There were no lingering questions or threads for the franchise to wrap up as the end of Bill & Ted’s Bogus Journey offered an explanation of how the Bill and Ted could come up with the music that would change the world by making use of time travel as a life hack. Bill & Ted Face the Music offers a different answer, decades in the making. While Wyld Stallyns became famous based on their performance at the end of the second movie, that wasn’t the performance that changed the world. Instead, the performance is about to happen and, not surprisingly, the pair have no idea on how to make it happen. Their attempt to fall back on using time travel to cheat destiny turns out to only make things worse.

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Unhinged

by Alan Rapp on August 21, 2020

in Movie Reviews 

  • Title: Unhinged
  • IMDb: link

Unhinged movie reviewWhile far less clever than Falling Down, the new thriller from director Derrick Borte and screenwriter Carl Ellsworth plays on some of the same themes with a protagonist completely out of control. The difference here is that “The Man” (Russell Crowe), as he’s credited, is never internally explored. The perspective of the film is shown through the eyes of his victims as he targets friends and family of a woman (Caren Pistorius) for the slight of daring to honk at him in traffic and refusing to apologize.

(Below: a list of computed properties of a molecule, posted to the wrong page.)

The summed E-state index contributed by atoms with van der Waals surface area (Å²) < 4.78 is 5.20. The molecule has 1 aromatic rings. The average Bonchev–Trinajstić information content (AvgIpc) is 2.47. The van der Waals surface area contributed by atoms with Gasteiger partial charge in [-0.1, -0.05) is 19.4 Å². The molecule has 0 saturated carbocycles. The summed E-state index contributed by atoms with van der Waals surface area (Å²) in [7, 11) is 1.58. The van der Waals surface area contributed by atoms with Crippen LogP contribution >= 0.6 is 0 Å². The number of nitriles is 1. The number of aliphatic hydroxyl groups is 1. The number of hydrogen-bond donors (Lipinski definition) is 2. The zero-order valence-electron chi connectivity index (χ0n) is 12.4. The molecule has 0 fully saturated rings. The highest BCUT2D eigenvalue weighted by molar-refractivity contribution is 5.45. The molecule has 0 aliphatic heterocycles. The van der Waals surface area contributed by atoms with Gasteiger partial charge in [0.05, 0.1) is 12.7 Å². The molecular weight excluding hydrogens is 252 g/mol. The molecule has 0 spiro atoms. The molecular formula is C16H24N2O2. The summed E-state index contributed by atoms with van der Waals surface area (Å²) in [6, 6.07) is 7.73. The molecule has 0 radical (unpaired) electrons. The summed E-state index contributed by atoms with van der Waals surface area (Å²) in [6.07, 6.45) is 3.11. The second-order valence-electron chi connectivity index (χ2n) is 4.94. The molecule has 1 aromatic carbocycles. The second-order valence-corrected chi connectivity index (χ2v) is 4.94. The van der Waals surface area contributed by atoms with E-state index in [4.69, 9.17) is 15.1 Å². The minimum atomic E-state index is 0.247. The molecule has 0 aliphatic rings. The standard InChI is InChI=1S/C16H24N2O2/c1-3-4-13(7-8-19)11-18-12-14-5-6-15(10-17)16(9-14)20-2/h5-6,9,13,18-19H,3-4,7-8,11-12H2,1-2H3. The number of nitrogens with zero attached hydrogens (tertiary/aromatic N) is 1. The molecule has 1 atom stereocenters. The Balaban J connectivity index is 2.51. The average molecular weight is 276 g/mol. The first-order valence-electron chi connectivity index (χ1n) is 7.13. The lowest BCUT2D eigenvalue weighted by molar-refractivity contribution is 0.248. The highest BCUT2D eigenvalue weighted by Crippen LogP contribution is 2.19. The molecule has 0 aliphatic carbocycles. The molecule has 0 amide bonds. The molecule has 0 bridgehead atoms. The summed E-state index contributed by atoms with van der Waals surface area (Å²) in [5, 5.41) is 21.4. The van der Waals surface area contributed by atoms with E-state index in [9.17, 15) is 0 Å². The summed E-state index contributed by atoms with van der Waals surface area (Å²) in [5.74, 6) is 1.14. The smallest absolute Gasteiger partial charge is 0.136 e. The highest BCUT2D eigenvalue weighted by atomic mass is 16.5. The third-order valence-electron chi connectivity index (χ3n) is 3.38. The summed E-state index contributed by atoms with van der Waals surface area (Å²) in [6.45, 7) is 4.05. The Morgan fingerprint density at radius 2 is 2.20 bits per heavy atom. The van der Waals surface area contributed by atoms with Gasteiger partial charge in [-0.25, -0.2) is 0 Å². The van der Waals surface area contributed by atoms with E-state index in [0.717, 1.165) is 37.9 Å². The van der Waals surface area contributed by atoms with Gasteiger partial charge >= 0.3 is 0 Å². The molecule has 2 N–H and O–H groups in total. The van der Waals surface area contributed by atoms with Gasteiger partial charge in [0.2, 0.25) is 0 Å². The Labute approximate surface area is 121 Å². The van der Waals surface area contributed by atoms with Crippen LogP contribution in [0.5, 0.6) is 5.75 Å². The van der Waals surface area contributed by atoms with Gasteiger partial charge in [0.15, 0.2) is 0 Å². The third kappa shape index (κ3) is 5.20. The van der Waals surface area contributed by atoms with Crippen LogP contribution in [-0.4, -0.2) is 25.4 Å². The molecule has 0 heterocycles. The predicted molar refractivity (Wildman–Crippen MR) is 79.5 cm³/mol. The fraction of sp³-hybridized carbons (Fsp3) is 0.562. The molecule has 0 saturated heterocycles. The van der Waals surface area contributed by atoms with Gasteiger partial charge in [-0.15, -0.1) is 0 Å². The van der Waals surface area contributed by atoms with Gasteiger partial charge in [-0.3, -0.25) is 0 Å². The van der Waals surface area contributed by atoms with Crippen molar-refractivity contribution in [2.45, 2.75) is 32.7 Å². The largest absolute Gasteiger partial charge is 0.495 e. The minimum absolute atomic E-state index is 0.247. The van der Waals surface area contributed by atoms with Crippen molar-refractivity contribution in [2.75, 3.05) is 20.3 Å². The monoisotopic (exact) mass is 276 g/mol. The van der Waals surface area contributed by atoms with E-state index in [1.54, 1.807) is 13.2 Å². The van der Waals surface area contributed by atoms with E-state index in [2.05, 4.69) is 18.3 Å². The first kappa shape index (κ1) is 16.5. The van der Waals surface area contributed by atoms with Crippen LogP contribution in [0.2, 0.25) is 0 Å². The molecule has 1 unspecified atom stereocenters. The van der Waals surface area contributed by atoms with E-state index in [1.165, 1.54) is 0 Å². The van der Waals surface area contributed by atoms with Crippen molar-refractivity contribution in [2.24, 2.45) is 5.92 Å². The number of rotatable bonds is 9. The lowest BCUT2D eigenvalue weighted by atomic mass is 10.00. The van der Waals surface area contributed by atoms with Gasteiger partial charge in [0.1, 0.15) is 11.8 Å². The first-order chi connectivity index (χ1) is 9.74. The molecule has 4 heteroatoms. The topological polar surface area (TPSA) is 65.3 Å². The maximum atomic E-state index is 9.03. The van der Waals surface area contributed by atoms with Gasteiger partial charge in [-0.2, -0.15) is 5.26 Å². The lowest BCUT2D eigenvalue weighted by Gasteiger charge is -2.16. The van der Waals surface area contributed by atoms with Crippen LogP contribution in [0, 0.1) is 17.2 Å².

Prior to introducing Rachel (Pistorius) and her family, the film opens with The Man’s brutal attack on another home. Obviously, he has anger management issues. After targeting Rachel, he gets an inordinate amount of information from her cell phone in short period of time, helped out by the single mother not locking her phone and people making calendar appointments on spur-of-the-moment get togethers. Unhinged isn’t the kind of movie you’ll want to start questioning or dissecting how likely something may have occurred (like the chance second meeting at the gas station) as it relies completely on the rage of Crowe’s character and the pressure it can apply.

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  • Title: Helmut Newton: The Bad and the Beautiful
  • IMDb: link